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Rudy agrees to sell Jack his "like-new" Mustang, do they have a legally enforceable contract?

Rudy and Jack have lived next door to each other for the past 15 years and are buddies. In his garage, Rudy has a 1964 Mustang that Jack has always admired. One day, Jack asks Rudy if he would consider selling the car to him. Rudy tells Jack that the car is in "like new" condition and is worth more, but since they are friends and he knows how much he loves the car, he will sell it to him for only $4,000. Jack tells Rudy, "You've got yourself a deal." The next day, Jack inspects the car more closely and realizes the engine is missing, something he never noticed before because he never looked under the hood and never saw Rudy actually drive the car. Jack confronts Rudy and says, "This car is worthless without the engine, and I don't want to buy it anymore. Rudy tells Jack that he wants his $4,000 or he is going to sue him for breach of contract.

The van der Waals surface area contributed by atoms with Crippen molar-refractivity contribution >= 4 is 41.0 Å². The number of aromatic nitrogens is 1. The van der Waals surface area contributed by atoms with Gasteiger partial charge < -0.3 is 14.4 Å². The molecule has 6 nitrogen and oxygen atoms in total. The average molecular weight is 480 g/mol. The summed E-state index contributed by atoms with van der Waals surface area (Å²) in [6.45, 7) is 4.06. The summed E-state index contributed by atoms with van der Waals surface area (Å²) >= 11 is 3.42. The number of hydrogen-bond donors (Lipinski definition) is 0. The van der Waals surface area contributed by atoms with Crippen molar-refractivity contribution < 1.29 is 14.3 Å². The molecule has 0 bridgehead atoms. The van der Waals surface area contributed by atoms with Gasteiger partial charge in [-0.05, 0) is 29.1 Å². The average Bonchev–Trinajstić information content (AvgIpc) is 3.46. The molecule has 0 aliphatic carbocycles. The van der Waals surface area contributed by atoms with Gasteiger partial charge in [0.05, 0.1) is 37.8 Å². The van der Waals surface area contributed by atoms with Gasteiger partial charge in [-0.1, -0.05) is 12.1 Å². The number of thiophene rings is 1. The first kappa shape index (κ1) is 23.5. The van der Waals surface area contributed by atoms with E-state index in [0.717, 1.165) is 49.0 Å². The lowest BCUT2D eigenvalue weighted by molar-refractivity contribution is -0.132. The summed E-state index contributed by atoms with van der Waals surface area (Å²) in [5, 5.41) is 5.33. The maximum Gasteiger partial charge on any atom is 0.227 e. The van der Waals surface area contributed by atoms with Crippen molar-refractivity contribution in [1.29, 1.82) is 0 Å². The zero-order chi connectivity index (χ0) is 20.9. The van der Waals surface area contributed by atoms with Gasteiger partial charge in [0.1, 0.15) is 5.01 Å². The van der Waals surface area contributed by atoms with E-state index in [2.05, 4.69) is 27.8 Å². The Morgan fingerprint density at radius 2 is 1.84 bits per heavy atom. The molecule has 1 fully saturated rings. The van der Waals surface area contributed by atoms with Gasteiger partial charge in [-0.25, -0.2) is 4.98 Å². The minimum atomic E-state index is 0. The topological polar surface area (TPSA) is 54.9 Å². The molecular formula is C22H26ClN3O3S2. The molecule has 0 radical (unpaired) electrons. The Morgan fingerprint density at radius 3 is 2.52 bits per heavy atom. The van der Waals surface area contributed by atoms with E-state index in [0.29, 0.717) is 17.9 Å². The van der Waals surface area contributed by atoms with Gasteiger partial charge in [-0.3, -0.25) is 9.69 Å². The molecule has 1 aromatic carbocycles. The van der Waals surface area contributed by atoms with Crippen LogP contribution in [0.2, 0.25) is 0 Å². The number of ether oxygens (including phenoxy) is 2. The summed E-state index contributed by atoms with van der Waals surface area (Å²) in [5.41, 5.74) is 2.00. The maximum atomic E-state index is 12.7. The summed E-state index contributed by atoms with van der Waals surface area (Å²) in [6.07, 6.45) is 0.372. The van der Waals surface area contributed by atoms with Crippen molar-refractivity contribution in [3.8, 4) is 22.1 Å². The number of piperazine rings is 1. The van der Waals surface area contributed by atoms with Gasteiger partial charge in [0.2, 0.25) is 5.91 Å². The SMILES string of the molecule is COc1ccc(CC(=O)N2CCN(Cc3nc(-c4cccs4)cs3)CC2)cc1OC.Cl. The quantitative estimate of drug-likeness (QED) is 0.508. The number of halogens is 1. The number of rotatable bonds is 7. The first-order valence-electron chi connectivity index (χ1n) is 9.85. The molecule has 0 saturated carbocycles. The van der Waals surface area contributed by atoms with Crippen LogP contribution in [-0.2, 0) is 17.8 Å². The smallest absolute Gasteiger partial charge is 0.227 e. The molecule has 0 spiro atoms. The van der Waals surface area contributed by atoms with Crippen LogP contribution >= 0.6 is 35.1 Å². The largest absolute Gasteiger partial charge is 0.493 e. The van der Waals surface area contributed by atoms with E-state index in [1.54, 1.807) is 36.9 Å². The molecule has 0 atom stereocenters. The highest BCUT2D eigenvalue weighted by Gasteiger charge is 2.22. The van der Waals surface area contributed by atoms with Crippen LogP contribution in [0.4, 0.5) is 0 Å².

Do they have a binding contract? Must Jack buy the car from Rudy, even though it doesn't have an engine? What factors determine if a contract exists and if it is legally enforceable on both parties?

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No, they do not have a binding contract. Rudy has informed Jack that the car is in a like new condition. When the car is in a like new condition, it has an engine in it. However, there is no engine in it.

For a valid contract to take place there must be a meeting of the minds on the subject matter of the ...

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